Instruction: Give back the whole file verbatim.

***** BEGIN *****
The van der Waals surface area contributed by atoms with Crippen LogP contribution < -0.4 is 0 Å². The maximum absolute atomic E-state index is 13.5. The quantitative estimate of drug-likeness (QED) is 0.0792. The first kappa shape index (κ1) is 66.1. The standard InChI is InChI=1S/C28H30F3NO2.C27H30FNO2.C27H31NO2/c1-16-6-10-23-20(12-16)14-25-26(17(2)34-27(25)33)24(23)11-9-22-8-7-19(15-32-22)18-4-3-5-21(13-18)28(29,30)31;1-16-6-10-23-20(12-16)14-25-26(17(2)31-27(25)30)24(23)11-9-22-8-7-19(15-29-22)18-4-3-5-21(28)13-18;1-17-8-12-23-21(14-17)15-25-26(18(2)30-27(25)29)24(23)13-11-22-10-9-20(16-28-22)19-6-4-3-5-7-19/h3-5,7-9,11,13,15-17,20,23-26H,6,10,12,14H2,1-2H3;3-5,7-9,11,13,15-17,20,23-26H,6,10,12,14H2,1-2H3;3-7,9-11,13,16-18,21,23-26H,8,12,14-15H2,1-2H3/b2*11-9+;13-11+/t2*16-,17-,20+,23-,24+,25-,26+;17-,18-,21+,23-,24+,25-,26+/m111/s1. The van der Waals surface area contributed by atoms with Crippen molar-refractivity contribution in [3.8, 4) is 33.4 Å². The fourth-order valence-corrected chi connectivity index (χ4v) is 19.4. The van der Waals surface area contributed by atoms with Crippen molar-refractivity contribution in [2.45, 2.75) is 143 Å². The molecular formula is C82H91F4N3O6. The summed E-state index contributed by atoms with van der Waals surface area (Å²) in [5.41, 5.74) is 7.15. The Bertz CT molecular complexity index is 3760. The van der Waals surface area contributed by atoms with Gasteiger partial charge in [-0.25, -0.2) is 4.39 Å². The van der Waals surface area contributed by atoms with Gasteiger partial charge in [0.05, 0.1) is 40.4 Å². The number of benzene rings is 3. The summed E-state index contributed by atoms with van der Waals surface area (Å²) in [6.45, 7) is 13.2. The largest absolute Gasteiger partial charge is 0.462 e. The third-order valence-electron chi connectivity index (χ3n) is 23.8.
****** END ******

The van der Waals surface area contributed by atoms with Crippen LogP contribution < -0.4 is 0 Å². The maximum absolute atomic E-state index is 13.5. The quantitative estimate of drug-likeness (QED) is 0.0792. The first kappa shape index (κ1) is 66.1. The standard InChI is InChI=1S/C28H30F3NO2.C27H30FNO2.C27H31NO2/c1-16-6-10-23-20(12-16)14-25-26(17(2)34-27(25)33)24(23)11-9-22-8-7-19(15-32-22)18-4-3-5-21(13-18)28(29,30)31;1-16-6-10-23-20(12-16)14-25-26(17(2)31-27(25)30)24(23)11-9-22-8-7-19(15-29-22)18-4-3-5-21(28)13-18;1-17-8-12-23-21(14-17)15-25-26(18(2)30-27(25)29)24(23)13-11-22-10-9-20(16-28-22)19-6-4-3-5-7-19/h3-5,7-9,11,13,15-17,20,23-26H,6,10,12,14H2,1-2H3;3-5,7-9,11,13,15-17,20,23-26H,6,10,12,14H2,1-2H3;3-7,9-11,13,16-18,21,23-26H,8,12,14-15H2,1-2H3/b2*11-9+;13-11+/t2*16-,17-,20+,23-,24+,25-,26+;17-,18-,21+,23-,24+,25-,26+/m111/s1. The van der Waals surface area contributed by atoms with Crippen molar-refractivity contribution in [3.8, 4) is 33.4 Å². The fourth-order valence-corrected chi connectivity index (χ4v) is 19.4. The van der Waals surface area contributed by atoms with Crippen molar-refractivity contribution in [2.45, 2.75) is 143 Å². The molecular formula is C82H91F4N3O6. The summed E-state index contributed by atoms with van der Waals surface area (Å²) in [5.41, 5.74) is 7.15. The Bertz CT molecular complexity index is 3760. The van der Waals surface area contributed by atoms with Gasteiger partial charge in [-0.25, -0.2) is 4.39 Å². The van der Waals surface area contributed by atoms with Gasteiger partial charge in [0.05, 0.1) is 40.4 Å². The number of benzene rings is 3. The summed E-state index contributed by atoms with van der Waals surface area (Å²) in [6.45, 7) is 13.2. The largest absolute Gasteiger partial charge is 0.462 e. The third-order valence-electron chi connectivity index (χ3n) is 23.8.